I've been on a quite a few guided hunts. Every hunt I've booked, I throw a list of questions at the outfitter before I send in the deposit. I also ask for references of successful and unsuccessful hunters. If they won't provide both, move on. This is where you can get good info about an outfitter which might lead to more questions. I'm assuming you never brought up the matter of shooting distance. If you would've asked and they said something like 300 yards max, its on you whether to book or not.
 

codyadams

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Joined
Jan 7, 2015
Messages
2,567
Location
Southwest Wyoming
I personally have never had a guided hunt, I am a Wyoming resident and all my hunts are on me. 464 yards......I can hit the bottom of a pop can cold bore every time at that distance unless the wind is really, really whipping. And even then, I keep it inside a 10x10 plate at ranges like that.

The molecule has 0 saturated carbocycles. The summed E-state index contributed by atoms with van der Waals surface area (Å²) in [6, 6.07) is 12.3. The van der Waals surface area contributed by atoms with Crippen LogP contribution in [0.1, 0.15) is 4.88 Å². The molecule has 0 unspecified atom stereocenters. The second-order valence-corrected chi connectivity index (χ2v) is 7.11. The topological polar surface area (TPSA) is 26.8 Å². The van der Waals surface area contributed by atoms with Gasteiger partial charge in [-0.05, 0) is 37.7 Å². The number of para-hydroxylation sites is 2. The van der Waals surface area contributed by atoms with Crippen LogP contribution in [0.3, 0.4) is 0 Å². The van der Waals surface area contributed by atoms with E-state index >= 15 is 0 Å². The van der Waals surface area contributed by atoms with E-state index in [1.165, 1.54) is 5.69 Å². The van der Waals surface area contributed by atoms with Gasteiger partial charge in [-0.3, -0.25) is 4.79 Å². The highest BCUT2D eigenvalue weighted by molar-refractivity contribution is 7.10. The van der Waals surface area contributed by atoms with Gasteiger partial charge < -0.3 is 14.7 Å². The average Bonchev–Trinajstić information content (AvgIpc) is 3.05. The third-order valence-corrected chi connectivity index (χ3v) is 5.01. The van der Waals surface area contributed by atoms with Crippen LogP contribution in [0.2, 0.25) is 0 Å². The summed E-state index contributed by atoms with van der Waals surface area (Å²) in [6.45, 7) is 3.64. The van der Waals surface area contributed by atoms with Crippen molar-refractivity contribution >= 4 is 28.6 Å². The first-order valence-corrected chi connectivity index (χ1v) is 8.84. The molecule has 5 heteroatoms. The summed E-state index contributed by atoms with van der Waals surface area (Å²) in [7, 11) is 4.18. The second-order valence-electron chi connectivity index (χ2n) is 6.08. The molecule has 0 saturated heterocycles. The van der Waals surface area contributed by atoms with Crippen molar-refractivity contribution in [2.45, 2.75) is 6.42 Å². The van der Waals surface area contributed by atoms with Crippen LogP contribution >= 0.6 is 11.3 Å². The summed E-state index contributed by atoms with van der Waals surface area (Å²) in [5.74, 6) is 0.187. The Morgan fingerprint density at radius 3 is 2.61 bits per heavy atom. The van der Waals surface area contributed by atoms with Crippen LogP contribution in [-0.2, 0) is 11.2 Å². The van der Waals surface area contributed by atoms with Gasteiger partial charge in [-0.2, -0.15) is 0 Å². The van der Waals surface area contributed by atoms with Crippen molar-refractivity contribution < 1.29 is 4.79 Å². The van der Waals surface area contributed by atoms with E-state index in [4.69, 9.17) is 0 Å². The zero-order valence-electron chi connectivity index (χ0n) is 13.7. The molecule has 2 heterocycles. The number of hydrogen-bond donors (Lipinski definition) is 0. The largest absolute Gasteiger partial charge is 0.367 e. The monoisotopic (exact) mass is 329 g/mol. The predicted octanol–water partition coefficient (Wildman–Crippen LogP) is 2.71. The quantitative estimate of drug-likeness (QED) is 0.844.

If a guide told me not to take a 464 yard shot when I had a solid rest simply because of the distance alone and no other adverse conditions affecting the shot.....I would probably laugh at him and then dump the animal. It is not their job to decide my capabilities, it is their job to try to get me an opportunity at an animal, and likely help me pack it out, and that is it.